Friday, June 10, 2005

Jun 10/05 - On US Senator Mel Martinez's criticism of US policy towards Latin America

PMBComment: Senator Mel Martinez (R-Florida), who shares WYSIWYG traits with George W. Bush, bluntly exposed in Florida one of the worst hidden secrets in Washington: when it comes to Latin America, what little interest does exist seldom, if ever, morphs into effective and durable policy.

Being of the opinion that President Bush indeed cares one iota about the region, I am nevertheless convinced that many of those he has chosen to implement and communicate his Latin policy have ill served him and their country. The growing anti-US sentiment in the region is undeniable and troublesome. Under the cover of US and Bush-bashing the most retrograde, fraudulent and inept political players in the region are getting a second chance few would have imagined in the pre 9/11 days.

If Iraq has turned into a mess for lack of adequate planning and an excess of roadside bombs, US’s Latin America policy is falling prey to a pack of lies that somehow carry more punch that some hard learned – but pitifully sold – lessons and truths. As time passes, this begins to look like an uncontested bout that is bound to produce vertigo, heartbreak and increased suffering for hundreds of millions. While adept charlatans like Castro and Chavez have earned cachet for stage managing this surprisingly asymmetrical struggle, inept communicators and a lackadaisical approach to the region here in Washington deserve their fair share of blame for what is now on the plate and for what is yet to come.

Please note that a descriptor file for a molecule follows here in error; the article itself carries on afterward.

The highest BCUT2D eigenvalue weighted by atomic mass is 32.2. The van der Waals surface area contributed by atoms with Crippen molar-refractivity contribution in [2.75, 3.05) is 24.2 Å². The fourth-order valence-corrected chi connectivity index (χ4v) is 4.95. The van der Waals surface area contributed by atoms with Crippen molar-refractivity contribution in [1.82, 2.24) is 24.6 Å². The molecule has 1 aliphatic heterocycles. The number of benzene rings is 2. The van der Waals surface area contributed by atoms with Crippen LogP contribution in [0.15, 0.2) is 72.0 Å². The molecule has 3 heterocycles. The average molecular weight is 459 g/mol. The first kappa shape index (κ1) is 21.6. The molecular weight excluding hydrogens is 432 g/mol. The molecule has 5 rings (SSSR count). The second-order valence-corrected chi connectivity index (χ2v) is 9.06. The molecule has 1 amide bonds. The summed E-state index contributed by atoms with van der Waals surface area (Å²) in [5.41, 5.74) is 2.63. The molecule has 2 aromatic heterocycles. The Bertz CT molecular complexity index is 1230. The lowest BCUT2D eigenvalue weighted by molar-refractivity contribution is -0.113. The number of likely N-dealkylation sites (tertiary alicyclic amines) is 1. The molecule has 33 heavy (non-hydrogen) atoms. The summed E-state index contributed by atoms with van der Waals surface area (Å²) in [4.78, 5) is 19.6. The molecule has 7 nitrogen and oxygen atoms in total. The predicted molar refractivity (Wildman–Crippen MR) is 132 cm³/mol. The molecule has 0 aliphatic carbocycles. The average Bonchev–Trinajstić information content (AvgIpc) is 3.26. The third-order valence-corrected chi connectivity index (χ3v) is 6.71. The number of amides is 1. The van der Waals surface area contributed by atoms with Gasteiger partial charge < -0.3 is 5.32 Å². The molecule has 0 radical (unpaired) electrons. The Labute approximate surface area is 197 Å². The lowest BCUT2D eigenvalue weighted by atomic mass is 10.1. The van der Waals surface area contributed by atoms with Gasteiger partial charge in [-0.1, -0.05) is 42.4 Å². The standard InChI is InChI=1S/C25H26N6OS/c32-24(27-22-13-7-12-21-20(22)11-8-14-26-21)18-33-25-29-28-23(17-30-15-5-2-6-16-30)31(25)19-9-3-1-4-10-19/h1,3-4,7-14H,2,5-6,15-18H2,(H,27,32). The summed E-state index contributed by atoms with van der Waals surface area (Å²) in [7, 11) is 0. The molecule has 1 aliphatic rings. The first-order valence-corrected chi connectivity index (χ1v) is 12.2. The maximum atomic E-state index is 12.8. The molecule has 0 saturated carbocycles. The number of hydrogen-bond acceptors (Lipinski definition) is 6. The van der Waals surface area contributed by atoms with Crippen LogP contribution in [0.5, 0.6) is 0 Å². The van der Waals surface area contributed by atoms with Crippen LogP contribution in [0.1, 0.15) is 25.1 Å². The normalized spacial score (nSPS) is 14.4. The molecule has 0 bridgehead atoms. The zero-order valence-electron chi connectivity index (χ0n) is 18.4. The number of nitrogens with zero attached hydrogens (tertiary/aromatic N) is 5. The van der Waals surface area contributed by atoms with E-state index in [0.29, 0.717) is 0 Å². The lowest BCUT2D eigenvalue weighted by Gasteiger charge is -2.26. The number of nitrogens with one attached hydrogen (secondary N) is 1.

As President Bush stated in Fort Lauderdale, the battle being played out in Latin America is all about contrasting ideas with regards to freedom, human rights, democracy and economic advancement. But the Roger Noriegas of this town are concerned mostly about the trappings of their office and career maintenance or advancement. Others are too enthralled by the convoluted nuance of trade diplomacy. They have zero clue of how perplexing US one-track mindedness and the consequent abandonment of basic tenets have been. It is also amazingly absurd that this US President, affable and well disposed towards all things “Hispanic”, has failed to develop productive personal bonds with some of his counterparts in the region or at least an acceptable level of favorable opinion among the common folk in Latin America.

My recommendation to the first Latin American elected to the US Senate, is that he use his unfettered access to suggest:

1) A change in the Latin team at State ASAP;

2) An invitation by the President to a handful of key Presidents in the region to a weekend of unscripted and off-the-record conversations in Camp David or Crawford;

3) The appointment of a trusted confidant of the President as conduit for follow-ups and more regular direct communication with his colleagues in the region (as President Clinton did so successfully with Mack McLarty);

4) Forget about making trade accords the visible face of policy – people do not relate well to these, they benefit from them, but cannot relate to the nuance that surrounds them and the debate they elicit;

5) Attempt to translate his strong personal values into a credible message that is well disseminated to a population that actually shares many of them; and,

6) Ensure that Condi Rice spends as much time in the region as possible – a black, very smart and extremely charming woman with enviable access to the most powerful man in the world is the best proof of what the US has achieved after centuries of harsh struggle in pursuit of freedom, justice and prosperity.